TRADITIONAL ABORIGINAL MUSIC
ABORIGINAL MUSICAL INSTRUMENTS
Different tribes used various instruments including boomerangs,
clubs, sticks, hollow logs, drums, seed rattles and of course the
didgeridoo. Hand clapping and lap/thigh slapping were common. Decorated
drums were made from hollow logs and some covered with reptile skins.
Large conch shells were used in the northern coastal areas. The
best known of all Aboriginal musical instruments was the didgeridoo
and we explore this instrument in depth in another section.
Over a large area of Australia, Aboriginal music has consisted (in
many places still consists), a group singing accompanied by different
kinds of idiophonic percussion. In north Queensland (area 'Y')
accompaniments may consist of hand clapping only; for songs of intrusive
types, such as 'island style' songs, a skin drum may be added.
On Bathurst and Melville Islands, off the north-west coast of area
'N', songs types of different
kinds are accompanied by hand clapping, buttocks-slapping, or by
paired sticks. In a small area of Western Australia (north area
'W' and south of area 'K')
one type of non-dance song (Djabi or Taabi) is accompanied by a
scraped idiophone, or rasp. North of the Northern Territory, in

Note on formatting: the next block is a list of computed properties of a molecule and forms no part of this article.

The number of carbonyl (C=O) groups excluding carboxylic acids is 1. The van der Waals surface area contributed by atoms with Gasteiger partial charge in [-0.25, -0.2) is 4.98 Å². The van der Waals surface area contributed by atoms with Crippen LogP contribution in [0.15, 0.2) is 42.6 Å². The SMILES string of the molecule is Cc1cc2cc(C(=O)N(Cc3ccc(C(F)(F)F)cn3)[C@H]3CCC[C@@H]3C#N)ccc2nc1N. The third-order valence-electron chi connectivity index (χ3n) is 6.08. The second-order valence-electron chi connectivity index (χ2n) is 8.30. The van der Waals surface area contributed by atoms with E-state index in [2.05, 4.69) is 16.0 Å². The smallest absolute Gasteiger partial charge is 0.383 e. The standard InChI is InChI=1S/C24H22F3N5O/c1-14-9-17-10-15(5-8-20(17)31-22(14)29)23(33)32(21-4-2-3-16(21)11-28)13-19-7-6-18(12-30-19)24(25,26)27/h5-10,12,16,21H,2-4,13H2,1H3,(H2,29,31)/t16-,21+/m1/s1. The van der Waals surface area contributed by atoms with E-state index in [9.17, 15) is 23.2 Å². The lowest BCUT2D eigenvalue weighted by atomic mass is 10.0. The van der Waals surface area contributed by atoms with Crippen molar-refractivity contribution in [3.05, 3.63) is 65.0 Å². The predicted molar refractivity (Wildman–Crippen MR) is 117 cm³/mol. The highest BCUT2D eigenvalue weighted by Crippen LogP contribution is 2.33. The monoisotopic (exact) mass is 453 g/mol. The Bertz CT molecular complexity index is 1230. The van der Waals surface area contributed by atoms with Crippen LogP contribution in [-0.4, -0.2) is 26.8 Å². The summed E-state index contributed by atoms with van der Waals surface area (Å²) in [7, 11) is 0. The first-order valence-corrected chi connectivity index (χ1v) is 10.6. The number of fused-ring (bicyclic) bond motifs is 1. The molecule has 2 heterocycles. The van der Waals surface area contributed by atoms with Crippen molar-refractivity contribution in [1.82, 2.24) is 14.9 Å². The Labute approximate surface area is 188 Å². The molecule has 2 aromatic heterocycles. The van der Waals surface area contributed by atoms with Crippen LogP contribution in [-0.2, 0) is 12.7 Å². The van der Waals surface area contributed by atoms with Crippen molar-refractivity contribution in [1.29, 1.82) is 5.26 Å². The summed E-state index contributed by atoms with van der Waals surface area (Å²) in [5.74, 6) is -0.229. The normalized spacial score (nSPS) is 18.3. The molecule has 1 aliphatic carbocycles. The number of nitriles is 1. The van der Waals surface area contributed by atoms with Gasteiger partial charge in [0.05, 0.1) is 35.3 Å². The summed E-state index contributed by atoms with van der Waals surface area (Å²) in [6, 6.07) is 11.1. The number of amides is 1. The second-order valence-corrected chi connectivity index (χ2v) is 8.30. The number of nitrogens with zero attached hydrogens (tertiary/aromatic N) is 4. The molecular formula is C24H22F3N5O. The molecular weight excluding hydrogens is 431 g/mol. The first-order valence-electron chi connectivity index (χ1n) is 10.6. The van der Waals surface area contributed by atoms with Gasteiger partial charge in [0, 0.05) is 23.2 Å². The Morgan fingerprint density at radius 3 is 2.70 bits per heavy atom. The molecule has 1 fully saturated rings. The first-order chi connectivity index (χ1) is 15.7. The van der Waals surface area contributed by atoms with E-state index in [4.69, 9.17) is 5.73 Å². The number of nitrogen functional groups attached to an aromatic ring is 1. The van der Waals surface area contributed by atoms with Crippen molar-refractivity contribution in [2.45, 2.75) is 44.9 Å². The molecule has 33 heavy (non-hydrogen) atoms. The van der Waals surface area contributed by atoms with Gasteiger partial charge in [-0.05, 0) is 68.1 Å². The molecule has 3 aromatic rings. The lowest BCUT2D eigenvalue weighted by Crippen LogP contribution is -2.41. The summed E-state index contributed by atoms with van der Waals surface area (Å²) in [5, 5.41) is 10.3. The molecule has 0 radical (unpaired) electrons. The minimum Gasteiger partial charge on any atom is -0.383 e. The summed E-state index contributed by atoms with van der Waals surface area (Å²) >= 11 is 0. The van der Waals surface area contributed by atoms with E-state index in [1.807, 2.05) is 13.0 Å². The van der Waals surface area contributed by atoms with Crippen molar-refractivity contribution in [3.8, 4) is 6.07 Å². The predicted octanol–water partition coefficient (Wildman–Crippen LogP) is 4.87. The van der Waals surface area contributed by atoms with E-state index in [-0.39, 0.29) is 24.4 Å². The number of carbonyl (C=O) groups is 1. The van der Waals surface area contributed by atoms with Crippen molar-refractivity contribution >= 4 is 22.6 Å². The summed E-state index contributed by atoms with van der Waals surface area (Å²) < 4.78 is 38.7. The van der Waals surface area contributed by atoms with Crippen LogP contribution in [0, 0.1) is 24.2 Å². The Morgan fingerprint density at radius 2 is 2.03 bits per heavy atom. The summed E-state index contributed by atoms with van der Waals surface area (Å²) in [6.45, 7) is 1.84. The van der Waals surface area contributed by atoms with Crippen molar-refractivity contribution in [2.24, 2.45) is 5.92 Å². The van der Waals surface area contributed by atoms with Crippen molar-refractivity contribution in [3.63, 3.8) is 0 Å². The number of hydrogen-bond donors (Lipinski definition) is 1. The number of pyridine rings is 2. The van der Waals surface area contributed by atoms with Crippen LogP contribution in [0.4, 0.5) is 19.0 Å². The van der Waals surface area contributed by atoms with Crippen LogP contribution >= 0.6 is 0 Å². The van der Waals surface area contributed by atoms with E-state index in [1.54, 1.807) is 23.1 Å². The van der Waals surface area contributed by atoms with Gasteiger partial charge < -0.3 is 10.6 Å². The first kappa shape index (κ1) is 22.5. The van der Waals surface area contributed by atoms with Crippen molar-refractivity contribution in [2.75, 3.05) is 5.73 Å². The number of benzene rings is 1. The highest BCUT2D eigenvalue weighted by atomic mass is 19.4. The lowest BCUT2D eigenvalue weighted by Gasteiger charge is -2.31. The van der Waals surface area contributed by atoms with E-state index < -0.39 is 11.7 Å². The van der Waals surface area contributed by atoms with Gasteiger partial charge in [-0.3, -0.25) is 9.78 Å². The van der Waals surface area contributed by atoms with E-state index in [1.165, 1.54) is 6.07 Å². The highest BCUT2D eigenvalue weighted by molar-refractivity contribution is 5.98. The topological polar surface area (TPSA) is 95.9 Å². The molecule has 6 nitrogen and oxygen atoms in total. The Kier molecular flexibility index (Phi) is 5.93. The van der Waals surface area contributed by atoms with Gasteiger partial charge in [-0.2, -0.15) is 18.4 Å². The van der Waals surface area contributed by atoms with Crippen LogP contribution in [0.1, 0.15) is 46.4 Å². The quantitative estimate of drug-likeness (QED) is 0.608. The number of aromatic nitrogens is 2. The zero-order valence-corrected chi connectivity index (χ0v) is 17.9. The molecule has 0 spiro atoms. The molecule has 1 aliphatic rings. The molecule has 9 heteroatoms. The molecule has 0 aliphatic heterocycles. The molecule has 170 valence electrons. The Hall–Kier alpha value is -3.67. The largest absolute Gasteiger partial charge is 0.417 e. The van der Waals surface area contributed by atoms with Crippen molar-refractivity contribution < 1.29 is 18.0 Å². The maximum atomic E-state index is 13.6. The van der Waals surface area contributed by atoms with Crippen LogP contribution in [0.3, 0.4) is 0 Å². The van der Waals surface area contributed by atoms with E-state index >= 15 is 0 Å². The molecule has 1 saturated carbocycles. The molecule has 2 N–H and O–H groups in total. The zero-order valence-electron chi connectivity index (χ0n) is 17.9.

area 'N', where is considerable
diversity in song types and sound instruments, some songs are accompanied
only by stick percussion (either paired hand sticks or paired boomerang
clapsticks, depending on content and ceremonial association), others
are performed by voice, sticks and didjeridu.
According to information obtained from written sources and available
audio-recordings, there are about thirty Australian sound instruments,
or agents for producing different sounds. About 75 per cent of these
occur above 20 latitude and above a line joining Broome, southwest
of 'K', to Ingham, southeast
of 'Y'. About 50 per cent occur
below this line. No attempt has been made as yet to reconstruct
a relative chronology for Australian Aboriginal sound instruments;
nor for the song types with which particular instruments are formally
Patterns of geographical distribution at least offer a starting
point. Didjeridu-accompanied songs stand out clearly against a background
of songs accompanied only by percussion; and the musical participation
of a aerophone, within an ensemble where voice and percussion are
paramount, would seem to be evidence enough for its 'superimposition',
or intrusion into an older musical situation already widely established.